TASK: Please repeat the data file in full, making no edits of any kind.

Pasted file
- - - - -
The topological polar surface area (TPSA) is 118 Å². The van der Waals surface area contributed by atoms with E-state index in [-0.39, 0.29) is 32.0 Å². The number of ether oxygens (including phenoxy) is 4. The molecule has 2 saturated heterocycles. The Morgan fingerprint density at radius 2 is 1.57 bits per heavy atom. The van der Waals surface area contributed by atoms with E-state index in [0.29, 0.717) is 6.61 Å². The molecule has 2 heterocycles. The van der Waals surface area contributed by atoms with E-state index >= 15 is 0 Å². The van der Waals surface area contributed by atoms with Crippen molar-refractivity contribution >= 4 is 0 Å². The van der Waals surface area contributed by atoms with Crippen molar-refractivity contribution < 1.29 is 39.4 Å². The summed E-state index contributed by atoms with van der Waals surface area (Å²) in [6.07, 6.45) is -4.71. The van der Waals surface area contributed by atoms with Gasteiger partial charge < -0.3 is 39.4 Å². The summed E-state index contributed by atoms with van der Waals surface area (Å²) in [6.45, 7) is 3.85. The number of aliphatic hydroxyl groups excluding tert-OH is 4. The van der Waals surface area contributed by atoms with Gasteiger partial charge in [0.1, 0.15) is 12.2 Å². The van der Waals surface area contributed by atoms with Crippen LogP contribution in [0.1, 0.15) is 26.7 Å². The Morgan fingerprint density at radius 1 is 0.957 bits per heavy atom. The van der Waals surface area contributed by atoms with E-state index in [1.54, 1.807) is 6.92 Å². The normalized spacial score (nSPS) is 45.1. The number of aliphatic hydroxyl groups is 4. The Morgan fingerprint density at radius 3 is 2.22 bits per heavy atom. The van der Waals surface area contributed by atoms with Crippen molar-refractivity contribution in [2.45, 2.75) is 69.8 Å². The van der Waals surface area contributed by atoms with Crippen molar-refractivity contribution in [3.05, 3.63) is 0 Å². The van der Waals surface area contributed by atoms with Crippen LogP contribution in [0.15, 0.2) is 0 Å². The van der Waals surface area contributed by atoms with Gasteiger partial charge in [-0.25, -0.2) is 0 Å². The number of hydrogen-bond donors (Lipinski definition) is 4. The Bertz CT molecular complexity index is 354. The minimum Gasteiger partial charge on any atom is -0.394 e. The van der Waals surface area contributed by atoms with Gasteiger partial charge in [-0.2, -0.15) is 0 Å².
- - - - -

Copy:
The topological polar surface area (TPSA) is 118 Å². The van der Waals surface area contributed by atoms with E-state index in [-0.39, 0.29) is 32.0 Å². The number of ether oxygens (including phenoxy) is 4. The molecule has 2 saturated heterocycles. The Morgan fingerprint density at radius 2 is 1.57 bits per heavy atom. The van der Waals surface area contributed by atoms with E-state index in [0.29, 0.717) is 6.61 Å². The molecule has 2 heterocycles. The van der Waals surface area contributed by atoms with E-state index >= 15 is 0 Å². The van der Waals surface area contributed by atoms with Crippen molar-refractivity contribution >= 4 is 0 Å². The van der Waals surface area contributed by atoms with Crippen molar-refractivity contribution < 1.29 is 39.4 Å². The summed E-state index contributed by atoms with van der Waals surface area (Å²) in [6.07, 6.45) is -4.71. The van der Waals surface area contributed by atoms with Gasteiger partial charge < -0.3 is 39.4 Å². The summed E-state index contributed by atoms with van der Waals surface area (Å²) in [6.45, 7) is 3.85. The number of aliphatic hydroxyl groups excluding tert-OH is 4. The van der Waals surface area contributed by atoms with Gasteiger partial charge in [0.1, 0.15) is 12.2 Å². The van der Waals surface area contributed by atoms with Crippen LogP contribution in [0.1, 0.15) is 26.7 Å². The Morgan fingerprint density at radius 1 is 0.957 bits per heavy atom. The van der Waals surface area contributed by atoms with E-state index in [1.54, 1.807) is 6.92 Å². The normalized spacial score (nSPS) is 45.1. The number of aliphatic hydroxyl groups is 4. The Morgan fingerprint density at radius 3 is 2.22 bits per heavy atom. The van der Waals surface area contributed by atoms with Crippen molar-refractivity contribution in [2.45, 2.75) is 69.8 Å². The van der Waals surface area contributed by atoms with Crippen molar-refractivity contribution in [3.05, 3.63) is 0 Å². The van der Waals surface area contributed by atoms with Crippen LogP contribution in [0.15, 0.2) is 0 Å². The van der Waals surface area contributed by atoms with Gasteiger partial charge in [-0.25, -0.2) is 0 Å². The number of hydrogen-bond donors (Lipinski definition) is 4. The Bertz CT molecular complexity index is 354. The minimum Gasteiger partial charge on any atom is -0.394 e. The van der Waals surface area contributed by atoms with Gasteiger partial charge in [-0.2, -0.15) is 0 Å².